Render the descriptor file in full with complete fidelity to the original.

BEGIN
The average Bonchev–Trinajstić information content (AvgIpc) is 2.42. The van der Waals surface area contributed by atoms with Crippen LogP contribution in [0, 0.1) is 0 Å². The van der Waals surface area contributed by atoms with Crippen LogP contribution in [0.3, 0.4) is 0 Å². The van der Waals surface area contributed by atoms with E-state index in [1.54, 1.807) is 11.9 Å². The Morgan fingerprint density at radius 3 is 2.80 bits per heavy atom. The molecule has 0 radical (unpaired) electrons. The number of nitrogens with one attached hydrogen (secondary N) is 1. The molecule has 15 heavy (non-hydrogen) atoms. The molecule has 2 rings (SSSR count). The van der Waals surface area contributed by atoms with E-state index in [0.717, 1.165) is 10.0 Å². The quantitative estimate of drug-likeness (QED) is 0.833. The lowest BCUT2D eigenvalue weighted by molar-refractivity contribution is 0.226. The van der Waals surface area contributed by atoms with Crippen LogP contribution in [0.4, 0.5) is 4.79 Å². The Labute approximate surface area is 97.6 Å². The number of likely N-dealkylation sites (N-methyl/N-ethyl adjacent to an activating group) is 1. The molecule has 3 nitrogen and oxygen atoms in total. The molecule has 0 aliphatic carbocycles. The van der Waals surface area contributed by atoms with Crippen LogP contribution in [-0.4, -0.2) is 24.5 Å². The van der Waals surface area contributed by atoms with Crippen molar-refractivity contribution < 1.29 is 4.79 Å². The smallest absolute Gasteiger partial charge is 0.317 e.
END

The average Bonchev–Trinajstić information content (AvgIpc) is 2.42. The van der Waals surface area contributed by atoms with Crippen LogP contribution in [0, 0.1) is 0 Å². The van der Waals surface area contributed by atoms with Crippen LogP contribution in [0.3, 0.4) is 0 Å². The van der Waals surface area contributed by atoms with E-state index in [1.54, 1.807) is 11.9 Å². The Morgan fingerprint density at radius 3 is 2.80 bits per heavy atom. The molecule has 0 radical (unpaired) electrons. The number of nitrogens with one attached hydrogen (secondary N) is 1. The molecule has 15 heavy (non-hydrogen) atoms. The molecule has 2 rings (SSSR count). The van der Waals surface area contributed by atoms with E-state index in [0.717, 1.165) is 10.0 Å². The quantitative estimate of drug-likeness (QED) is 0.833. The lowest BCUT2D eigenvalue weighted by molar-refractivity contribution is 0.226. The van der Waals surface area contributed by atoms with Crippen LogP contribution in [0.4, 0.5) is 4.79 Å². The Labute approximate surface area is 97.6 Å². The number of likely N-dealkylation sites (N-methyl/N-ethyl adjacent to an activating group) is 1. The molecule has 3 nitrogen and oxygen atoms in total. The molecule has 0 aliphatic carbocycles. The van der Waals surface area contributed by atoms with Crippen LogP contribution in [-0.4, -0.2) is 24.5 Å². The van der Waals surface area contributed by atoms with Crippen molar-refractivity contribution < 1.29 is 4.79 Å². The smallest absolute Gasteiger partial charge is 0.317 e.